After a visit to prisons in Greece last year, the Council of Europe’s Committee for the Prevention of Torture and Inhuman or Degrading Treatment or Punishment (CPT) recommends that the Greek authorities remedy structural problems that have led to enduring ill-treatment of detainees, prison overcrowding and staff shortages, among other issues.
The report, published today together with a response from the Greek authorities, acknowledges some positive measures since the last CPT visit to Greece in 2015. For example, the delegation observed more relaxed and informal exchanges between prisoners and their families and children at Korydallos Men’s Prison. (see executive summary in English – in Greek).
But too many fundamental problems persist. Examining the situation of persons detained by the Hellenic Police, the report concludes that police ill-treatment remains a “frequent practice throughout Greece”. Moreover, the current system of investigations into allegations of ill-treatment is ineffective. The CPT calls on the Greek authorities to ensure that all police officers in the country understand clearly that any form of ill-treatment of detained persons constitutes a criminal offence and will be prosecuted accordingly.
As regards prisons, far too many prisoners continue to be held in conditions that represent an “affront to their human dignity”. Urgent steps to reduce overcrowding at Korydallos Men’s and Thessaloniki Prisons, both operating at over 140% of their official capacity, are required.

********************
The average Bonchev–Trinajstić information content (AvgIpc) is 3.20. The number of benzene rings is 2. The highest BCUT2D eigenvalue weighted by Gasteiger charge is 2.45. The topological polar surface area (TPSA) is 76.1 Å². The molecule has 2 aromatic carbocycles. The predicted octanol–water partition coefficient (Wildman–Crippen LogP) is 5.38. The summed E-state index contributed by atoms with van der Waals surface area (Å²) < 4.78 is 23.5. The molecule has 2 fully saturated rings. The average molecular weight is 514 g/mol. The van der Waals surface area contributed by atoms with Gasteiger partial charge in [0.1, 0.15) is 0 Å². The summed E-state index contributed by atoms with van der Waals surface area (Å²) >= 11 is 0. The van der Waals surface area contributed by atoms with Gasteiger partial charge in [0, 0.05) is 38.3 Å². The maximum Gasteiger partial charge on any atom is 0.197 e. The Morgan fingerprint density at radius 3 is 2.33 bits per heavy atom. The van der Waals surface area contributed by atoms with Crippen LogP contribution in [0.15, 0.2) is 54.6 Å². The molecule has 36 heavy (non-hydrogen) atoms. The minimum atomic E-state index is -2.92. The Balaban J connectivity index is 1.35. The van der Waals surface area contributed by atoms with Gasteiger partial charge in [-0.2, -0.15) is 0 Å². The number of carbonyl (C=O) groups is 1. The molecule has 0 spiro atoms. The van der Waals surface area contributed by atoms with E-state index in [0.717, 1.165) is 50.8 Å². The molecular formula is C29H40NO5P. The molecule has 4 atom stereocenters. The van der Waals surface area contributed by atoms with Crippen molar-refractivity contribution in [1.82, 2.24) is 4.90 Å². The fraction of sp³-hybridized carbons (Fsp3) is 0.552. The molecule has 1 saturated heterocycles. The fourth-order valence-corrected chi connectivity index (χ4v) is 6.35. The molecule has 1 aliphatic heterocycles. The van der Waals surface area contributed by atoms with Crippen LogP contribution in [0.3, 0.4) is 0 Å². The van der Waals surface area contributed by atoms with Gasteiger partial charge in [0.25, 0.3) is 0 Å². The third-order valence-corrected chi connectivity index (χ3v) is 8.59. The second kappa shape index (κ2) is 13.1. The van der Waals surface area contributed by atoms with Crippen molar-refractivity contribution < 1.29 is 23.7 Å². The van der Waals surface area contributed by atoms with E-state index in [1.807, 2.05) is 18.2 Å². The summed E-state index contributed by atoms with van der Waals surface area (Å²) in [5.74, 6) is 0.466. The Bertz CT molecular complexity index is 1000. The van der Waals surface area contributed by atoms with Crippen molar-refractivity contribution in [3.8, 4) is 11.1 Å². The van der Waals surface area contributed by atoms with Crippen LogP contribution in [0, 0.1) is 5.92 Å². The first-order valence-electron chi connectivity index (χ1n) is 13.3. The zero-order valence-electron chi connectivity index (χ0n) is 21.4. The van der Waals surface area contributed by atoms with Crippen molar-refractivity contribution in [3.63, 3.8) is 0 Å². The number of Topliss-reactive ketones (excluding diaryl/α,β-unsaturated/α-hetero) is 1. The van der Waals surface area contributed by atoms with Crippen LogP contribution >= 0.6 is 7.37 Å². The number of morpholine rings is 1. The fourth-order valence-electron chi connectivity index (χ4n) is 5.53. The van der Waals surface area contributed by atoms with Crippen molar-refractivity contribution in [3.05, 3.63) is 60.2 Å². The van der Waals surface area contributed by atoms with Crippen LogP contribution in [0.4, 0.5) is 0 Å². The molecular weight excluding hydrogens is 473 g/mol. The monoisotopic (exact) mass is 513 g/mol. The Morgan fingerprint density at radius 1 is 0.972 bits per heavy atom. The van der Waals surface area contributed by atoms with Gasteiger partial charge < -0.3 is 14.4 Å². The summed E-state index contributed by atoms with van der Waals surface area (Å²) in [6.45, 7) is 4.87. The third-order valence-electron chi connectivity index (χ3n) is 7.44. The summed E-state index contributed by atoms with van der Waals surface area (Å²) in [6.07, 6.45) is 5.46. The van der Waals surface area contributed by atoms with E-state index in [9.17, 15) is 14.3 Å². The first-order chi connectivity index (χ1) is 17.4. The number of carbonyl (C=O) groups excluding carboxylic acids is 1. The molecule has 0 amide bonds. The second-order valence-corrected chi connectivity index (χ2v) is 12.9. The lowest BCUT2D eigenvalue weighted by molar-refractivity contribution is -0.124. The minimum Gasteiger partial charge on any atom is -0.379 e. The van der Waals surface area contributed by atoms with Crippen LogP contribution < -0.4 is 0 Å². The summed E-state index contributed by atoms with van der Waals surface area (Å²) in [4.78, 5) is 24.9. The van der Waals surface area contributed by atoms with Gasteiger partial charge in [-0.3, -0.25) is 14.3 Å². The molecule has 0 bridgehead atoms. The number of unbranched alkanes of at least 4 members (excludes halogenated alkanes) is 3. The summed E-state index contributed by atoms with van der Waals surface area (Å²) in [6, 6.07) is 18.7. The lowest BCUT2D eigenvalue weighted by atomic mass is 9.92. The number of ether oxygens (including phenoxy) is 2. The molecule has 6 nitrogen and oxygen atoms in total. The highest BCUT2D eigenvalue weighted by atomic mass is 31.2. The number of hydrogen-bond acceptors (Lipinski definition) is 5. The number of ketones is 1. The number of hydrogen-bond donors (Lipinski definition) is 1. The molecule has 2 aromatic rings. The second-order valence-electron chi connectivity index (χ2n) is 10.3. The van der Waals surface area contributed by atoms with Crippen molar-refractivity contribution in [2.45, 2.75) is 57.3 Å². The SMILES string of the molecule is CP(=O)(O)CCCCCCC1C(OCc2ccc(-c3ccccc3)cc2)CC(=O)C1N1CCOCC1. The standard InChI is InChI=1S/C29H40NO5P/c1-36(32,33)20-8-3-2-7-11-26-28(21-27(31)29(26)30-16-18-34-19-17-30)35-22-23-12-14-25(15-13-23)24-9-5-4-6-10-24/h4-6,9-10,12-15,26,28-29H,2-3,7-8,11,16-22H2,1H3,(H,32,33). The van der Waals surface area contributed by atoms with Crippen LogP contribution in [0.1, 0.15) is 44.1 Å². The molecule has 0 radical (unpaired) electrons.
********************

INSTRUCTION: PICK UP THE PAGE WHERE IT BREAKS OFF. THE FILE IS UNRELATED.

Poor material conditions matched the overcrowding in most wings at Korydallos Men’s Prison: the CPT found up to seven persons in a 9.5m2 cell containing filthy mattresses and blankets, infested with bed bugs and with mould on the walls and ceiling. Conditions in certain sections at Korydallos Men’s Prison and in the unsupervised disciplinary unit at Nigrita Prison were so bad that they can “easily be considered to amount to inhuman and degrading treatment” according to the CPT.
The CPT calls on the Greek authorities to decrease occupancy levels so as to ensure that every prisoner has at least 4m² of living space, excluding the sanitary annexe, and is provided with their own bed. No prisoner should have to sleep on a mattress on the floor. Prisoners must also be given appropriate hygiene products and regular access to hot water.
The report also documents that prisoners, not staff, control the prison wings and that there were increasingly high levels of inter-prisoner violence and intimidation in the prisons visited. Many violent incidents remained unreported or even unnoticed.
On a general level, the CPT recommends “more decisive action”, including that the Greek government draft a second and more detailed Strategic Plan for the Penitentiary System for the years 2021 to 2025. “The recovery of the prison system must be a priority of the Greek government, together with the Hellenic Parliament and the judiciary as a whole”, the report states.
Greece: Reforming prison system and ending police ill treatment are urgent priorities, says Council of Europe anti-torture committee